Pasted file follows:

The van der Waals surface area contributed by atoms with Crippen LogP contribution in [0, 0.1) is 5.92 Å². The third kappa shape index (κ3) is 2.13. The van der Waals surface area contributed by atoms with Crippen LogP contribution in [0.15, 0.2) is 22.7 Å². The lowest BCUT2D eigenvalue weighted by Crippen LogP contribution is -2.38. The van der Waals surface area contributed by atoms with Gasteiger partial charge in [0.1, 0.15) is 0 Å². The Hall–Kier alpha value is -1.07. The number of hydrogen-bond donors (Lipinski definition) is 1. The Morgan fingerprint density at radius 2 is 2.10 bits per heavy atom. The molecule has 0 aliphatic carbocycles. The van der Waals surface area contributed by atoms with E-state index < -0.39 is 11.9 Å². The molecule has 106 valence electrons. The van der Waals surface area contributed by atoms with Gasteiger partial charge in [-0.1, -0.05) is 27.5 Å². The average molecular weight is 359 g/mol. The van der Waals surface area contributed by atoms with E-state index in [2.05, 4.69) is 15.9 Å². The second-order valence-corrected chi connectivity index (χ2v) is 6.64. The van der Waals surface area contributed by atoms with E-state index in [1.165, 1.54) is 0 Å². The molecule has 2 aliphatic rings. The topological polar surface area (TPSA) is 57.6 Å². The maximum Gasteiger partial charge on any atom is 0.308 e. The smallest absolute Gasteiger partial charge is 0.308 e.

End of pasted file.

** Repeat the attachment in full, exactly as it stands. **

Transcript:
The van der Waals surface area contributed by atoms with Crippen LogP contribution in [0, 0.1) is 5.92 Å². The third kappa shape index (κ3) is 2.13. The van der Waals surface area contributed by atoms with Crippen LogP contribution in [0.15, 0.2) is 22.7 Å². The lowest BCUT2D eigenvalue weighted by Crippen LogP contribution is -2.38. The van der Waals surface area contributed by atoms with Gasteiger partial charge in [0.1, 0.15) is 0 Å². The Hall–Kier alpha value is -1.07. The number of hydrogen-bond donors (Lipinski definition) is 1. The Morgan fingerprint density at radius 2 is 2.10 bits per heavy atom. The molecule has 0 aliphatic carbocycles. The van der Waals surface area contributed by atoms with E-state index < -0.39 is 11.9 Å². The molecule has 106 valence electrons. The van der Waals surface area contributed by atoms with Gasteiger partial charge in [-0.1, -0.05) is 27.5 Å². The average molecular weight is 359 g/mol. The van der Waals surface area contributed by atoms with E-state index in [2.05, 4.69) is 15.9 Å². The second-order valence-corrected chi connectivity index (χ2v) is 6.64. The van der Waals surface area contributed by atoms with E-state index in [1.165, 1.54) is 0 Å². The molecule has 2 aliphatic rings. The topological polar surface area (TPSA) is 57.6 Å². The maximum Gasteiger partial charge on any atom is 0.308 e. The smallest absolute Gasteiger partial charge is 0.308 e.